A Q&A with Renard Turner, co-owner and operator of Vanguard Ranch and founding board member of the Central Virginia Agrarian Commons.
According to the 2022 survey by National Young Farmers Coalition, 83 percent of new farmers report that “one of their farm’s primary purposes for existing is engaging in conservation or regeneration.”
A growing body of evidence, including a report by the Intergovernmental Panel on Climate Change, supports Regenerate International’s claim. Regenerative agriculture practices, many of which are used by Agrarian Commons farmers, have the potential to remove carbon from the atmosphere and greatly mitigate the effects of climate change.
In 1977, two of the most influential figures in the history of American agriculture met at Manchester College in North Manchester, Indiana, to debate two widely differing visions of farming, culture, and the future of American farmland. Wendell Berry, the renowned poet, farmer, and writer defined the difference between himself and his rival, Earl Butz—the Secretary of Agriculture (1971 to 1976) widely credited with setting in motion the rapid consolidation of farmland in the United States—in simple terms. “We may never meet,” said Berry, “because he’s arguing from quantities while I’m arguing from values.” Where Berry saw the widespread loss of community, rural values, and care for the land, Butz saw an opportunity for increased profits.
In California and the Midwest, extended droughts have already caused farmers to draw heavily on aquifers (large, underground reservoirs of water) to water their crops. The Ogallala Aquifer, which stretches across much of the Midwest, a region which produces one-fifth of U.S. wheat, corn, and cotton, and over a third of its beef, has already been significantly depleted.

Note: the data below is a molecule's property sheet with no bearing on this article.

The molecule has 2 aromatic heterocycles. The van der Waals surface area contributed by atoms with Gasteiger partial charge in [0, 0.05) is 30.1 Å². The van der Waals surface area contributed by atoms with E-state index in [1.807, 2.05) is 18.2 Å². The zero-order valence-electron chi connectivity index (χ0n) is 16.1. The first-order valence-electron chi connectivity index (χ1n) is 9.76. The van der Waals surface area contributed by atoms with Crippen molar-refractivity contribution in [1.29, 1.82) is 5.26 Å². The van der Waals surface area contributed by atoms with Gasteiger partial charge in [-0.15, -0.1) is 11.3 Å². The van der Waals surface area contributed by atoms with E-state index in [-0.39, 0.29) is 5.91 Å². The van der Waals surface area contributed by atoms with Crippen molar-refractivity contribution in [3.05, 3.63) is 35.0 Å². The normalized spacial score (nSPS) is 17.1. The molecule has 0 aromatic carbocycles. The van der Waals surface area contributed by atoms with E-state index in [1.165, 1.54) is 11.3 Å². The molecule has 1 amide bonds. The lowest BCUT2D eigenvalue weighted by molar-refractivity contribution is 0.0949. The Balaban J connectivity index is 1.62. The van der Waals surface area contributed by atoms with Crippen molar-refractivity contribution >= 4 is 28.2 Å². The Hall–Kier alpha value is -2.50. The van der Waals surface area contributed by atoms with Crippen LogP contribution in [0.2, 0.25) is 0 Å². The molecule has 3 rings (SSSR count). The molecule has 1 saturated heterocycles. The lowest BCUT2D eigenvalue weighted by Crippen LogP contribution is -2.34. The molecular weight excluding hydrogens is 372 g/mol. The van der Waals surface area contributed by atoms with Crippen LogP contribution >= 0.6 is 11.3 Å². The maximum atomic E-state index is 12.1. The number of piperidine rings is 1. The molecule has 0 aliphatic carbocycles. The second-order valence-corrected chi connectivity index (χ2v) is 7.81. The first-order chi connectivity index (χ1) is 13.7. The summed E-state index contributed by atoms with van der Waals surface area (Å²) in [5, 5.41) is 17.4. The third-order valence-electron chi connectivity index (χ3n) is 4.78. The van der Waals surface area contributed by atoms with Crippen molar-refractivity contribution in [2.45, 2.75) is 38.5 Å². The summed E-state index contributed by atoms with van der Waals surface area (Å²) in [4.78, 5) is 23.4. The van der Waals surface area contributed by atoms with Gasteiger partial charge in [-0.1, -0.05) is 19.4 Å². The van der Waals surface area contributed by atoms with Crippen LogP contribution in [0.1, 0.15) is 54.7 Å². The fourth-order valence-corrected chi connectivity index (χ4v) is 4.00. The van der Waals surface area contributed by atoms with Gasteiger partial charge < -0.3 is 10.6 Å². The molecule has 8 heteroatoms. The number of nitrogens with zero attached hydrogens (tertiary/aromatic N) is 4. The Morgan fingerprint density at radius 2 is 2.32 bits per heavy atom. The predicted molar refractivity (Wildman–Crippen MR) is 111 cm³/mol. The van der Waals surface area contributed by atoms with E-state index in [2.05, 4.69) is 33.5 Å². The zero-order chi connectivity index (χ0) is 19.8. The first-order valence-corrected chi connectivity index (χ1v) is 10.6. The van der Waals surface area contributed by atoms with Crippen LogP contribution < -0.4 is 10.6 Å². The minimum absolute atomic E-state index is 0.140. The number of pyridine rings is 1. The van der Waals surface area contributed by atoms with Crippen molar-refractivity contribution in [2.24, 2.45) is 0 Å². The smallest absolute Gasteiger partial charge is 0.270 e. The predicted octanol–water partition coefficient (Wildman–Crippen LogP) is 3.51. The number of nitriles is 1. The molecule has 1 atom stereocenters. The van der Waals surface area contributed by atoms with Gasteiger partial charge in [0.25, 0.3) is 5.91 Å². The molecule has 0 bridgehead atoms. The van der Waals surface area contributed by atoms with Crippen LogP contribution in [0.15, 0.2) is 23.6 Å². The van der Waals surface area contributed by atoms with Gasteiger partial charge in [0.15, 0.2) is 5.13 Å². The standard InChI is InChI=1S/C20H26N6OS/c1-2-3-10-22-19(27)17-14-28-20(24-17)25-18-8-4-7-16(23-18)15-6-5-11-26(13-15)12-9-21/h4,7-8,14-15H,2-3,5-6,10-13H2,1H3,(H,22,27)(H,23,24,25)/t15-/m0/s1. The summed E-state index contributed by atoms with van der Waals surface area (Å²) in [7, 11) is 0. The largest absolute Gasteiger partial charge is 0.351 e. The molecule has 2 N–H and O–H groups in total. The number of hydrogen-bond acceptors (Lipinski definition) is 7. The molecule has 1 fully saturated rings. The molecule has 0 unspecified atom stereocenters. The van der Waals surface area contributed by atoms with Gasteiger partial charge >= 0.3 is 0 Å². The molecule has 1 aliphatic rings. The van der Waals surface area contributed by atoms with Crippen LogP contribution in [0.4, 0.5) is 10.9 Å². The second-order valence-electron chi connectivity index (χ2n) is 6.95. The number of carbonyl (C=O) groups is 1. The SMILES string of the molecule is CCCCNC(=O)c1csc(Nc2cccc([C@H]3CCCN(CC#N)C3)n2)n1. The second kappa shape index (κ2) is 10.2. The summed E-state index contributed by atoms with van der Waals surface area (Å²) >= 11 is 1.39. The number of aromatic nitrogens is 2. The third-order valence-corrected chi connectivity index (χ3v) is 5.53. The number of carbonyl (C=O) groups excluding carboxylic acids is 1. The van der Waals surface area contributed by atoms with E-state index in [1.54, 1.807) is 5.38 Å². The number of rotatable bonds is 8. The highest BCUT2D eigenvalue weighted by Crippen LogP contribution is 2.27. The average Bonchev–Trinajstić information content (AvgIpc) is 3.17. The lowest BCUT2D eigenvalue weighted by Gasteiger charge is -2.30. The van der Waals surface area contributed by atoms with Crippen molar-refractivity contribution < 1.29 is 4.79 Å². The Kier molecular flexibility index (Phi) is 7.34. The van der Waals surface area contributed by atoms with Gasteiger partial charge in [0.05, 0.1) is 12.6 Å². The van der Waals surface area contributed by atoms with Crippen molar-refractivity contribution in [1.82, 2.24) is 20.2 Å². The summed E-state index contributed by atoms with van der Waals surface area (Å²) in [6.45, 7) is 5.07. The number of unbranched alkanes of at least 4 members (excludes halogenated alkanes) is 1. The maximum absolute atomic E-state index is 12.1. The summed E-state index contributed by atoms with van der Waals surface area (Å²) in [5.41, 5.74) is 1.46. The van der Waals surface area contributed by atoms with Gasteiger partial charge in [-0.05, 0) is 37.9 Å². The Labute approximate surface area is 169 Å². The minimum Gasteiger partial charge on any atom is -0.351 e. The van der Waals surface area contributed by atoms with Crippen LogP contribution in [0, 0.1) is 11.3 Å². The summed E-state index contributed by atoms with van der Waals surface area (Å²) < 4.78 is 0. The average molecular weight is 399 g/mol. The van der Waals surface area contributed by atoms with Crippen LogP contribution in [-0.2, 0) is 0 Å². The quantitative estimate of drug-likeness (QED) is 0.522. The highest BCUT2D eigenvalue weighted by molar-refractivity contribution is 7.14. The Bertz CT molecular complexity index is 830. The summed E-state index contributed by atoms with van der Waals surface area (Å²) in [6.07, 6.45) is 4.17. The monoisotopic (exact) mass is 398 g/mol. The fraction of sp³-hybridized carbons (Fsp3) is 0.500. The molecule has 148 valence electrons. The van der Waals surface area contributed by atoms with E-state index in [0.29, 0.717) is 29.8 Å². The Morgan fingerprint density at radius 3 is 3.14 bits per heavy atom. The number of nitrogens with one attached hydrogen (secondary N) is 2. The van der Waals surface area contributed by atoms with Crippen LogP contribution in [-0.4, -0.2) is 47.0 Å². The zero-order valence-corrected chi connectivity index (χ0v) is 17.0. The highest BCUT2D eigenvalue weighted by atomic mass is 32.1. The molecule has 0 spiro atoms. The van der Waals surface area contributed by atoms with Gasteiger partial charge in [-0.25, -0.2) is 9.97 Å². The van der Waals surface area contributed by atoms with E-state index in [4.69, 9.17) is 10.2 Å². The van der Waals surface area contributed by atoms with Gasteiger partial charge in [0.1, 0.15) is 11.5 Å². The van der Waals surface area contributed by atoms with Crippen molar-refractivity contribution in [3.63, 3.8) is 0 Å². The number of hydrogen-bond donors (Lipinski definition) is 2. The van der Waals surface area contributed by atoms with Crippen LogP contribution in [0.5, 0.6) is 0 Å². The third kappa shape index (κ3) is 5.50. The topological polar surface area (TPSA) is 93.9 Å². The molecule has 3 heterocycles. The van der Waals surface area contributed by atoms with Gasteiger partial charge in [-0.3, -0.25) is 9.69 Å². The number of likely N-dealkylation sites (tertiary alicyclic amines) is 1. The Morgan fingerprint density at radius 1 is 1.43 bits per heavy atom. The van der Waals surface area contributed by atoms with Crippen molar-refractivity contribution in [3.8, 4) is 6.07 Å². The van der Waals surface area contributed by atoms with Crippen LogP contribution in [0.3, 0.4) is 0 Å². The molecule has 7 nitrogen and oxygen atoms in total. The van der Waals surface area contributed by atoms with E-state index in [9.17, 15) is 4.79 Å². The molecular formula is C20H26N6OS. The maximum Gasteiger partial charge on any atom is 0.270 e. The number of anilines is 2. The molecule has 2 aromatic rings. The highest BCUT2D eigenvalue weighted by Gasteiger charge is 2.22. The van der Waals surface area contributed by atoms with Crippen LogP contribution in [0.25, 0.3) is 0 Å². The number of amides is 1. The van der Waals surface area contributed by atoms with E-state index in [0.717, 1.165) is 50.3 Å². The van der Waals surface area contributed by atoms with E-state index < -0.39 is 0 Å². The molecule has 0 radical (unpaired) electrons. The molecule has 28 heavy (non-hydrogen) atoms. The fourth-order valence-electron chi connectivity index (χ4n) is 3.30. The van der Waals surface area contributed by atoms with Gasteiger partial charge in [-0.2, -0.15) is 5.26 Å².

The good news is, while emissions reduction is still the most important way to mitigate climate catastrophe, there is a growing body of evidence that shows that carbon can be removed from the atmosphere—and stored in soil. This process, known as soil sequestration, is being championed by farmers, climate scientists, and nonprofit organizations, including Agrarian Trust, who see it as one of our most valuable tools in the fight against climate change.
Black Seed Agroecological Village and Farm is still in the beginning stages of development. As is the case with most new farming operations, there’s a lot of work that needs to be done before the farm can begin operating at full capacity. New fields need to be cultivated, perennials planted, and new buildings constructed. Turner is currently working with the Washington State Department of Agriculture to define water rights on the farm, and to identify the source of surface water that covers part of the land.
Agroecology is simply a continuation of these millennia of knowledge accumulation. Any one definition of agroecology as a practice would be incomplete. It reaches beyond a limited set of techniques or ideas, instead embracing the efficacy of agricultural techniques produced on a regionally, culturally, and ecologically specific level.
According to the survey, 59 percent of farmers surveyed reported that finding affordable land was “very or extremely challenging.” An even higher percentage of BIPOC farmers—68 percent of Indigenous respondents and 66 percent of Black respondents—gave the same response.
Rotational grazing is an exercise in balance and careful observation, requiring the farmer to time the movements of their herd around the life cycles of the grass and the decomposition of manure. If a plot of land is overgrazed, the soil can be polluted by excess manure. If it is not grazed at all, the grass loses the rich nutrients provided by manure and goes to seed, creating fibrous “lignified” organic matter that is less nutrient dense and difficult for cattle to digest.